Want smart analysis of the most important news in your inbox every weekday, along with other global reads, interesting ideas and opinions? Sign up for the Today’s WorldView newsletter.

Things could not have gone better for British Prime Minister Boris Johnson. His ruling Conservative Party scored a thumping victory in Thursday’s elections, securing dozens of new seats to forge a solid majority in Parliament. Johnson won what he long wanted: a mandate to follow through on Brexit, the siren song that drove his quest to power. Now his opposition is fractured and plunged in new rounds of recrimination and squabbling. The Remain movement, which had pinned its hopes on a hung Parliament forcing a second referendum that could halt Britain’s slide out of the European Union, was crushed.

Johnson, the blustering former London mayor and Tory gadfly, gambled when he threw his lot behind the Leave campaign ahead of the 2016 referendum. He hitched his political fortunes to the Brexit project, peddling rosy visions of a post-imperial Britain unshackled from Europe. He grandstanded over national sovereignty and demonized immigrants.

There were times when it seemed he made a bad bet. Political paralysis at home and the mess of splitting from Europe led him to resign as foreign secretary in former prime minister Theresa May’s government. After May’s unhappy time in office came to an end, Johnson won an internal Conservative Party vote to take her place. His zeal for Brexit — he made getting it “done” his catchphrase — tilted a tough electoral landscape decisively in his favor. He was aided, too, by the apparent unsuitability of Jeremy Corbyn, the left-wing Labour leader who was historically unpopular, even though many of the policies he pushed were not. On the promise of Brexit, whole swaths of once traditional Labour seats in the Midlands and northern England abandoned Corbyn for Johnson.

“Johnson could win only with Brexit, changing voter demographics, and the good fortune of running against Corbyn, the most unpopular candidate for prime minister in modern history,” wrote the Atlantic’s Tom McTague. “Had Johnson strayed off course, he would have sailed into the strong countervailing winds working in Corbyn’s favor: a decade of austerity, pitiful earnings growth, increased waiting times at hospitals, and the desire for something new.”

But Johnson still has his work cut out. On a post-election victory lap across various parts of the country, he promised “healing” and efforts to bring unity. After all, though he won the bulk of the seats in Parliament, Johnson’s Conservatives still commanded less than 45 percent of the actual vote. More years of Tory austerity may see the voters who flocked to his banner this time not return the next round.

In a parting salvo widely pilloried for a lack of humility, Corbyn suggested that Johnson’s mandate is weaker than he thinks. “I am proud that on austerity, on corporate power, on inequality and on the climate emergency we have won the arguments and rewritten the terms of political debate,” Corbyn wrote in an op-ed in the Guardian. “But I regret that we did not succeed in converting that into a parliamentary majority for change.”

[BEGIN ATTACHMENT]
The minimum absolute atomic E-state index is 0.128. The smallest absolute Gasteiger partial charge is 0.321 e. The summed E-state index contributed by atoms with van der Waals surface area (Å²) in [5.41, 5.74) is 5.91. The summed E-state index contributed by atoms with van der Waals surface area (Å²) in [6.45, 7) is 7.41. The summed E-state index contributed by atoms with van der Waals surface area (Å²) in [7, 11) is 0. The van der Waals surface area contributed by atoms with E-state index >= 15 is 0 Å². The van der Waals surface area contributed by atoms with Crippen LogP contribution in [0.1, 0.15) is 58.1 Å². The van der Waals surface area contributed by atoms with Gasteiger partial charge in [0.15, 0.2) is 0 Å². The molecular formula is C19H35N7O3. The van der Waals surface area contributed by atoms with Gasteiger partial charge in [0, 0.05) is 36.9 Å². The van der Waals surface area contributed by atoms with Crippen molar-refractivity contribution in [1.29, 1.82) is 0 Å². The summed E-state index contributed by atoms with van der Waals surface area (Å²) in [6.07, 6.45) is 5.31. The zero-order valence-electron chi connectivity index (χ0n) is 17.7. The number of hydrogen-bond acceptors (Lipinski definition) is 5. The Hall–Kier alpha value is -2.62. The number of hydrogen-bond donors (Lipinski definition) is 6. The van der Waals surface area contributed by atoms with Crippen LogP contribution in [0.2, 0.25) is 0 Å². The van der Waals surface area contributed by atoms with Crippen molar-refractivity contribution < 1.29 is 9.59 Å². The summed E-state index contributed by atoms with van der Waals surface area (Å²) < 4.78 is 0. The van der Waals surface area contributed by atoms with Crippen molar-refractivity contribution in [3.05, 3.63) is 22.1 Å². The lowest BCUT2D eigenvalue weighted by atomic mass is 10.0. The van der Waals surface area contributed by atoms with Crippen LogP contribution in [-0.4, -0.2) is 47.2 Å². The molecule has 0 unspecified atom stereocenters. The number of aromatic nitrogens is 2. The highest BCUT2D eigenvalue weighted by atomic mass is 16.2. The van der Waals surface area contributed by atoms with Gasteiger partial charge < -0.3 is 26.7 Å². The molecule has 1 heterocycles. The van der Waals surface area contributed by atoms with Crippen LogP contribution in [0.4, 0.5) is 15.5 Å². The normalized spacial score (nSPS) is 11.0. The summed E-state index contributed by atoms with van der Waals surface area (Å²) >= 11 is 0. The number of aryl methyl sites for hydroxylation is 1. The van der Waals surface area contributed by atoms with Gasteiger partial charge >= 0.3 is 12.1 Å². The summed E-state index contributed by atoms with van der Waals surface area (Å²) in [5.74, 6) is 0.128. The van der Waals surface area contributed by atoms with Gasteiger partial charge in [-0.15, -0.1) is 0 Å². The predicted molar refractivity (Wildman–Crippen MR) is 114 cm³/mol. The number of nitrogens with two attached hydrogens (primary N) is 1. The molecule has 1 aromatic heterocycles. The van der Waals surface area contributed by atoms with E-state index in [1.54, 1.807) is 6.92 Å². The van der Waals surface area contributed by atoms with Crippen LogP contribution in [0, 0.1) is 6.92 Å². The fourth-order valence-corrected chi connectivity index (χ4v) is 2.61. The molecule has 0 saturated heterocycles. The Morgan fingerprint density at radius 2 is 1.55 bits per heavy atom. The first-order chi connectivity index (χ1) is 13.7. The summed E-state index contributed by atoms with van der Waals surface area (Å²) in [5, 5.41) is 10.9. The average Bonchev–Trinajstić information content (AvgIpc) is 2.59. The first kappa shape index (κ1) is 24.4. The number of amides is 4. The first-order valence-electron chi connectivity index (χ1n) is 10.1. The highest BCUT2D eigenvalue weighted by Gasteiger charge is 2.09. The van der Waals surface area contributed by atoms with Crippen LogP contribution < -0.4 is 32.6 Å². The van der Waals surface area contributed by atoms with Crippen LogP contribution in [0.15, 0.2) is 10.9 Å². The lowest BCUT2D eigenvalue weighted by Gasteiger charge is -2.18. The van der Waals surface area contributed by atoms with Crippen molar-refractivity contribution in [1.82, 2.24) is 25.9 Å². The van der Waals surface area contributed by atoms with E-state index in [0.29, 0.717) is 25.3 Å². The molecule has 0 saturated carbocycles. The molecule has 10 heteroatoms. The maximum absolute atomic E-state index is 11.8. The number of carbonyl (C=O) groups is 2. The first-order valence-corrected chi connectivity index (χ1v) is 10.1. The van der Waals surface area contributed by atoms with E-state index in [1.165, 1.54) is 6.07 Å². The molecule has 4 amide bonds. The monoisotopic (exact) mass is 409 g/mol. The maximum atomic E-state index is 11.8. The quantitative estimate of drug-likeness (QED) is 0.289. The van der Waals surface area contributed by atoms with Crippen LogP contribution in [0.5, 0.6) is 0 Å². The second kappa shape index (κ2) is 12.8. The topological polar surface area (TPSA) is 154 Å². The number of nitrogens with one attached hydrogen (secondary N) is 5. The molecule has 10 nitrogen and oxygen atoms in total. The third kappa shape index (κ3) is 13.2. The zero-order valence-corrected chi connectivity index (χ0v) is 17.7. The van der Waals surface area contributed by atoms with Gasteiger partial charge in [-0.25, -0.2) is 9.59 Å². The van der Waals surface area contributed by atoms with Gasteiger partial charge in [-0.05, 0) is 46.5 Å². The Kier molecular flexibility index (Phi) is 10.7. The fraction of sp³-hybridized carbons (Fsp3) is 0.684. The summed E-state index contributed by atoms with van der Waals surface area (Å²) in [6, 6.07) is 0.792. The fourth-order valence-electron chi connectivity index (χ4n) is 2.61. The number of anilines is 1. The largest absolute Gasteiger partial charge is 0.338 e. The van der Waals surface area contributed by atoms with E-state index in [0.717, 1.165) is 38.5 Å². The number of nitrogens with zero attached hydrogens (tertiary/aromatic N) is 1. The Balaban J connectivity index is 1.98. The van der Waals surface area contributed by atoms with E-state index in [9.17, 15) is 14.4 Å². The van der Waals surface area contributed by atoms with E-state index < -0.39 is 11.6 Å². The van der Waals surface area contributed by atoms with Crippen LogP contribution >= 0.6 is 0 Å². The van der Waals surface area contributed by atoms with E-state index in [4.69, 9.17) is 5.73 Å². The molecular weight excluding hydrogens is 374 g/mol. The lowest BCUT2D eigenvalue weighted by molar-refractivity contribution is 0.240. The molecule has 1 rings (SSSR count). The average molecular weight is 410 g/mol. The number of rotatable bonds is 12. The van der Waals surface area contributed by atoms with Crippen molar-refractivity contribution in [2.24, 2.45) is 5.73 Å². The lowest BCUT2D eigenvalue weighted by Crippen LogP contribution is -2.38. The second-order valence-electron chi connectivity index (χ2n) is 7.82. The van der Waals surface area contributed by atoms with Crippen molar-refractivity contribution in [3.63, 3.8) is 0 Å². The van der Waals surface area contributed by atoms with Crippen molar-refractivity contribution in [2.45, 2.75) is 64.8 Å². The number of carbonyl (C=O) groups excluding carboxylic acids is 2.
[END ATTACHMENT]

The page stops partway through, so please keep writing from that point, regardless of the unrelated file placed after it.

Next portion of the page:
Moreover, as my colleagues report, unity may be a tough pitch. While the Conservatives dominated in England, the victories of pro-E.U. nationalists in Scotland and Northern Ireland suggest troubles ahead. The Scottish National Party explicitly believes it has the mandate for a second independence referendum, even though it’s unlikely that a Westminster in Johnson’s thrall will permit it. And, once Brexit is carried out, Northern Ireland may find itself politically adrift from the rest of Britain.

“Boris has won his gamble in England definitely and also in Wales, but the price is that you exacerbate divisions and you create a state crisis,” Richard Wyn Jones, a politics expert at Cardiff University, told my colleagues Karla Adam and William Booth. “The whole future, the territorial integrity of the state, is clearly in question in Scotland in Northern Ireland.”

Then there’s the actual process of really implementing Brexit. With Parliament on his side, Johnson will probably at the end of next month initiate a process that will place Britain in an 11-month transitional phase, during which it will negotiate a possible free trade deal with Europe and further terms of the divorce. Analysts consider that an absurdly narrow window through which to settle a pact of this complexity. They point to Canada’s own free trade deal with the E.U., which took seven years to negotiate and still isn’t fully ratified. Britain’s trade with the rest of Europe is exponentially larger than that of Canada.

“Virtually no one on the European side thinks it is possible to agree to a meaningful trade deal that quickly — meaning either Johnson will have to break a campaign promise by asking to extend the transition, or Britain and the E.U. could wind up with the same type of sudden break at the end of 2020 that Parliament until now refused to allow,” reported my colleagues Michael Birnbaum and William Booth.

Some right-wing British proponents of Brexit have imagined a post-E.U. future where Britain can become a “Singapore-upon-the-Thames,” a business-friendly haven of low taxes and fewer bureaucratic barriers to entry. That’s not an approach many in Europe will welcome.

“My message to the British is that the more loyal we are to each other, the more our relationship will be close,” said French President Emmanuel Macron over the weekend. “But don’t think you can have an extensive trading relationship, a maximal access to the European market, with substantial differences on sanitary, climate, economic and social regulations. This is not true.”